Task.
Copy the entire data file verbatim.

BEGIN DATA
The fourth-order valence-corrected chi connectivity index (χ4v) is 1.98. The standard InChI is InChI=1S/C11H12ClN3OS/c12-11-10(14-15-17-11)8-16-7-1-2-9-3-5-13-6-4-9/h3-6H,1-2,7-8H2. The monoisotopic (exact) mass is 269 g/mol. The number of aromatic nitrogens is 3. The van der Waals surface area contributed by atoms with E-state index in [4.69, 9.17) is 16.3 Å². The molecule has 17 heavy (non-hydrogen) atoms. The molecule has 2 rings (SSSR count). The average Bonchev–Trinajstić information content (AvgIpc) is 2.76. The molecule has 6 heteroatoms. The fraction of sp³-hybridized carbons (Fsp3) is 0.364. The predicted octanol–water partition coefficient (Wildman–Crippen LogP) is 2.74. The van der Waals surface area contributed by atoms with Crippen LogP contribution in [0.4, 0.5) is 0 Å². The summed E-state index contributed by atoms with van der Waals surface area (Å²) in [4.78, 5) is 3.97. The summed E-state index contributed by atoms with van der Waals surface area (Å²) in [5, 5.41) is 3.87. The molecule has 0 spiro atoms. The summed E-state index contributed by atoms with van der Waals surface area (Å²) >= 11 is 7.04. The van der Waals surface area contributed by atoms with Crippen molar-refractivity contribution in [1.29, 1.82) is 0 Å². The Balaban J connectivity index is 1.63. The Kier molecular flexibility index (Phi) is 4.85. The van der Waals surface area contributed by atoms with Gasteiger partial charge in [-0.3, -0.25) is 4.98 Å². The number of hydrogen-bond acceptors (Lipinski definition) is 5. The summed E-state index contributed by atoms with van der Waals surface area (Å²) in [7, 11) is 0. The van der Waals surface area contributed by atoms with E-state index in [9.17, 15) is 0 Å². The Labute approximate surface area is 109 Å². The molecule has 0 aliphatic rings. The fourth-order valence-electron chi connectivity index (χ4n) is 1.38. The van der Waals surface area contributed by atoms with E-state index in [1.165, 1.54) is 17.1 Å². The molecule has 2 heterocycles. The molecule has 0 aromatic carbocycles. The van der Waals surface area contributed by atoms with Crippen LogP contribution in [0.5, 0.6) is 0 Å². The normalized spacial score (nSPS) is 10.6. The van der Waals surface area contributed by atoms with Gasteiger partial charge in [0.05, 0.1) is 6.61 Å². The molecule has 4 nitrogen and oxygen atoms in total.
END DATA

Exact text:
The fourth-order valence-corrected chi connectivity index (χ4v) is 1.98. The standard InChI is InChI=1S/C11H12ClN3OS/c12-11-10(14-15-17-11)8-16-7-1-2-9-3-5-13-6-4-9/h3-6H,1-2,7-8H2. The monoisotopic (exact) mass is 269 g/mol. The number of aromatic nitrogens is 3. The van der Waals surface area contributed by atoms with E-state index in [4.69, 9.17) is 16.3 Å². The molecule has 17 heavy (non-hydrogen) atoms. The molecule has 2 rings (SSSR count). The average Bonchev–Trinajstić information content (AvgIpc) is 2.76. The molecule has 6 heteroatoms. The fraction of sp³-hybridized carbons (Fsp3) is 0.364. The predicted octanol–water partition coefficient (Wildman–Crippen LogP) is 2.74. The van der Waals surface area contributed by atoms with Crippen LogP contribution in [0.4, 0.5) is 0 Å². The summed E-state index contributed by atoms with van der Waals surface area (Å²) in [4.78, 5) is 3.97. The summed E-state index contributed by atoms with van der Waals surface area (Å²) in [5, 5.41) is 3.87. The molecule has 0 spiro atoms. The summed E-state index contributed by atoms with van der Waals surface area (Å²) >= 11 is 7.04. The van der Waals surface area contributed by atoms with Crippen molar-refractivity contribution in [1.29, 1.82) is 0 Å². The Balaban J connectivity index is 1.63. The Kier molecular flexibility index (Phi) is 4.85. The van der Waals surface area contributed by atoms with Gasteiger partial charge in [-0.3, -0.25) is 4.98 Å². The number of hydrogen-bond acceptors (Lipinski definition) is 5. The summed E-state index contributed by atoms with van der Waals surface area (Å²) in [7, 11) is 0. The van der Waals surface area contributed by atoms with E-state index in [9.17, 15) is 0 Å². The Labute approximate surface area is 109 Å². The molecule has 0 aliphatic rings. The fourth-order valence-electron chi connectivity index (χ4n) is 1.38. The van der Waals surface area contributed by atoms with E-state index in [1.165, 1.54) is 17.1 Å². The molecule has 2 heterocycles. The molecule has 0 aromatic carbocycles. The van der Waals surface area contributed by atoms with Crippen LogP contribution in [0.5, 0.6) is 0 Å². The normalized spacial score (nSPS) is 10.6. The van der Waals surface area contributed by atoms with Gasteiger partial charge in [0.05, 0.1) is 6.61 Å². The molecule has 4 nitrogen and oxygen atoms in total.